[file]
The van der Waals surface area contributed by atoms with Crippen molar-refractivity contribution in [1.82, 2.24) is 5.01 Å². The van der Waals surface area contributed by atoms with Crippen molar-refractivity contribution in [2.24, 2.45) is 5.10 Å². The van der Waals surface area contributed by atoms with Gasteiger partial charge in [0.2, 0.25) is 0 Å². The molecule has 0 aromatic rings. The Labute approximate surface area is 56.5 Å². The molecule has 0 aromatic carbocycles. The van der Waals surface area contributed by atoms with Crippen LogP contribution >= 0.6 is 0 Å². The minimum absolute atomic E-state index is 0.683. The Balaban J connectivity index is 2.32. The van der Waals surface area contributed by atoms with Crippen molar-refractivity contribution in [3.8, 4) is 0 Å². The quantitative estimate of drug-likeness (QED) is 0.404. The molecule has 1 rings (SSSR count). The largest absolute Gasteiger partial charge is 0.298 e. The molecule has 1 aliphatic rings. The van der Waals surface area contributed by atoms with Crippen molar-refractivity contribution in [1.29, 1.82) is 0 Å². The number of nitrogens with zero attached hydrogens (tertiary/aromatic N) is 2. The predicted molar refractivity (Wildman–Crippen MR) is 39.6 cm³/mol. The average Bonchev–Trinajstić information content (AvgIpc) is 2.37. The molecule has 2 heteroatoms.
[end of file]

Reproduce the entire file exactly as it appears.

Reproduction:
The van der Waals surface area contributed by atoms with Crippen molar-refractivity contribution in [1.82, 2.24) is 5.01 Å². The van der Waals surface area contributed by atoms with Crippen molar-refractivity contribution in [2.24, 2.45) is 5.10 Å². The van der Waals surface area contributed by atoms with Gasteiger partial charge in [0.2, 0.25) is 0 Å². The molecule has 0 aromatic rings. The Labute approximate surface area is 56.5 Å². The molecule has 0 aromatic carbocycles. The van der Waals surface area contributed by atoms with Crippen LogP contribution >= 0.6 is 0 Å². The minimum absolute atomic E-state index is 0.683. The Balaban J connectivity index is 2.32. The van der Waals surface area contributed by atoms with Crippen molar-refractivity contribution in [3.8, 4) is 0 Å². The quantitative estimate of drug-likeness (QED) is 0.404. The molecule has 1 rings (SSSR count). The largest absolute Gasteiger partial charge is 0.298 e. The molecule has 1 aliphatic rings. The van der Waals surface area contributed by atoms with Crippen molar-refractivity contribution in [1.29, 1.82) is 0 Å². The number of nitrogens with zero attached hydrogens (tertiary/aromatic N) is 2. The predicted molar refractivity (Wildman–Crippen MR) is 39.6 cm³/mol. The average Bonchev–Trinajstić information content (AvgIpc) is 2.37. The molecule has 2 heteroatoms.